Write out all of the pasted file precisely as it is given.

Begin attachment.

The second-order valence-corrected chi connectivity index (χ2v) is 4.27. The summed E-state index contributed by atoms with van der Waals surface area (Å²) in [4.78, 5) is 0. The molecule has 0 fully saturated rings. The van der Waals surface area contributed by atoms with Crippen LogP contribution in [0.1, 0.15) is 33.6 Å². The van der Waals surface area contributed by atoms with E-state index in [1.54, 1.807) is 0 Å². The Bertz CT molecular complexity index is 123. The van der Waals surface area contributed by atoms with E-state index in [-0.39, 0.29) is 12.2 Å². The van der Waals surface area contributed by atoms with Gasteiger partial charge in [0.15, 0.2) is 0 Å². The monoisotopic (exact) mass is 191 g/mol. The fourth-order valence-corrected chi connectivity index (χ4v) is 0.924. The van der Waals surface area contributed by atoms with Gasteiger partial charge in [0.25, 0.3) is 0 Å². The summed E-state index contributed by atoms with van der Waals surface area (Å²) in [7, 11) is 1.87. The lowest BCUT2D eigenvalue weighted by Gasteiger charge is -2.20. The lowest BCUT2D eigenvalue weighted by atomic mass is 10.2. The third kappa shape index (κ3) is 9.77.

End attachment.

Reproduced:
The second-order valence-corrected chi connectivity index (χ2v) is 4.27. The summed E-state index contributed by atoms with van der Waals surface area (Å²) in [4.78, 5) is 0. The molecule has 0 fully saturated rings. The van der Waals surface area contributed by atoms with Crippen LogP contribution in [0.1, 0.15) is 33.6 Å². The van der Waals surface area contributed by atoms with E-state index in [1.54, 1.807) is 0 Å². The Bertz CT molecular complexity index is 123. The van der Waals surface area contributed by atoms with E-state index in [-0.39, 0.29) is 12.2 Å². The van der Waals surface area contributed by atoms with Gasteiger partial charge in [0.15, 0.2) is 0 Å². The monoisotopic (exact) mass is 191 g/mol. The fourth-order valence-corrected chi connectivity index (χ4v) is 0.924. The van der Waals surface area contributed by atoms with Gasteiger partial charge in [0.25, 0.3) is 0 Å². The summed E-state index contributed by atoms with van der Waals surface area (Å²) in [7, 11) is 1.87. The lowest BCUT2D eigenvalue weighted by Gasteiger charge is -2.20. The lowest BCUT2D eigenvalue weighted by atomic mass is 10.2. The third kappa shape index (κ3) is 9.77.